By 1914, the Katepwa Beach Syndicate was formed, subdividing the land where the Village of Katepwa now stands. The street names in use as early as 1911 are still in use today, such as Qu’Appelle Avenue and Cypress Street. The syndicate set up laws concerning the sale of property and sanitation in the townsite. Another subdivision, Who Calls Beach, was surveyed in 1911, followed by Lakeview Beach in 1913, Idylwyld in 1919, and Como Park in 1921 (incorporated with Sandy Beach in 1980). Dundurn Park predates the syndicate and the other subdivisions.
Soon after the syndicate was formed, the summer resort grew to include the hotel, dining room, tea room that also served as a sort of general store, a dance hall, a boat rental, and an 18-hole golf course. The Hotel was operated by the Grant family until 1934. In 1940, Jack Obleman and Wally Wirth took over the Katepwa Hotel when the previous owner, Mr. Arlet, died after running the Hotel for a year. Mr. Obleman ran the hotel while Mr. Wirth went overseas in World War II, and Mr. Wirth and his wife, Lillian, ran the Hotel until 1955, at which point they sold it to Allan Robinson from Indian Head. The hotel burned down in May 1977 and was quickly rebuilt, opening July 1 that same year.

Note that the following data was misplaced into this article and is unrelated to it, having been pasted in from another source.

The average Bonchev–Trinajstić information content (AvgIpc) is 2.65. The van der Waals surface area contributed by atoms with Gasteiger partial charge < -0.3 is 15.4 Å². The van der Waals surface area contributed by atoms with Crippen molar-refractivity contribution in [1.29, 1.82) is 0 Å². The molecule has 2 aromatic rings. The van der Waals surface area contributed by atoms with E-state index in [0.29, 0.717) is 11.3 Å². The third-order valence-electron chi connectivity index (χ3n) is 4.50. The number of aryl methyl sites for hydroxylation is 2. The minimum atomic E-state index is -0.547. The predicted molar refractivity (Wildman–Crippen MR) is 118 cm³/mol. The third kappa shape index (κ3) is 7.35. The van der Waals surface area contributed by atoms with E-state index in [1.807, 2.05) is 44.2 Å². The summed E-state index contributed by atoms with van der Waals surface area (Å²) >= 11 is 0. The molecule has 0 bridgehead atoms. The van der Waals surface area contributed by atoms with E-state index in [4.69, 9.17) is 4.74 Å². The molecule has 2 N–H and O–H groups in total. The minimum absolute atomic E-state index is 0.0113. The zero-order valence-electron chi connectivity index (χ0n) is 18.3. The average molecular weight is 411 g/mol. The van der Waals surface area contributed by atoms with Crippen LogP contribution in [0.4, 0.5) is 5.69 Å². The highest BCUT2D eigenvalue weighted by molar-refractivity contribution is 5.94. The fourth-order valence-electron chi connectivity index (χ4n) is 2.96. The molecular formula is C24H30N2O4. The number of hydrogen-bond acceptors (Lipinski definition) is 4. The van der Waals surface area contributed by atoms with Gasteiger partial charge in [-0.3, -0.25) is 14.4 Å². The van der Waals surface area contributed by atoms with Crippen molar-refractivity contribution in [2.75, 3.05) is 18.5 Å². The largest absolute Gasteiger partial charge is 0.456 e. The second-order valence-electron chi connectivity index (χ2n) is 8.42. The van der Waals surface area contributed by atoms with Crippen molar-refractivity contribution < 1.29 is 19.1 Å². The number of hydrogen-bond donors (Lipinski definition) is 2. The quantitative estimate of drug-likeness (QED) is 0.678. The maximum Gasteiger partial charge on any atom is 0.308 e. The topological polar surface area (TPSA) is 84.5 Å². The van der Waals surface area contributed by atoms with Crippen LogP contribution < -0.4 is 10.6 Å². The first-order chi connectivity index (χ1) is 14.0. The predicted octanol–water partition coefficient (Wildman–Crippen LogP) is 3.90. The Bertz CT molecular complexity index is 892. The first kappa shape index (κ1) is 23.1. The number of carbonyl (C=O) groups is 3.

In 1912, Adelaide Hemstreet opened the Sunset Inn Tea Room. In 1913 she built a number of simply furnished cabins which she rented to guests. She expanded the land in 1914 and built a kitchen and screened-in veranda. Guests were fed in the tea room, which became exclusive and gave the Inn a very good reputation. Al Chaffee bought the Sunset Inn in 1939 and added a confectionery store and improved the kitchen. He added electric lights to the cabins, the store, the inn, and the dining room, as well as a telephone.
The business was sold in 1946 to W.J. (Bill) Oliver, who expanded the store considerably, increased the number of cabins, modernised the cabins, including electric refrigerators and flush toilets. His wife, Mae, ran the dining room, which offered formal Sunday turkey dinners, and his son, Dwight, helped out as well. Bert Miles bought the store from Bill in 1962, but sold it to Dwight Oliver in 1968. Jay and Bonnie Haaland ran the store from 1970 to 1973, followed by Pete and Frankie Law from 1974 to 1976. Dwight Oliver's children, Bryan and Barbie, ran the business in 1977. The Laws bought the store in 1978 and continued to run the business until 1982, when it was sold to Maureen Barth.
Bill Oliver continued to care for the cabins until the last of them was sold in 1978, leaving only the store. After several more changes in ownership, the store was torn down in April 2010.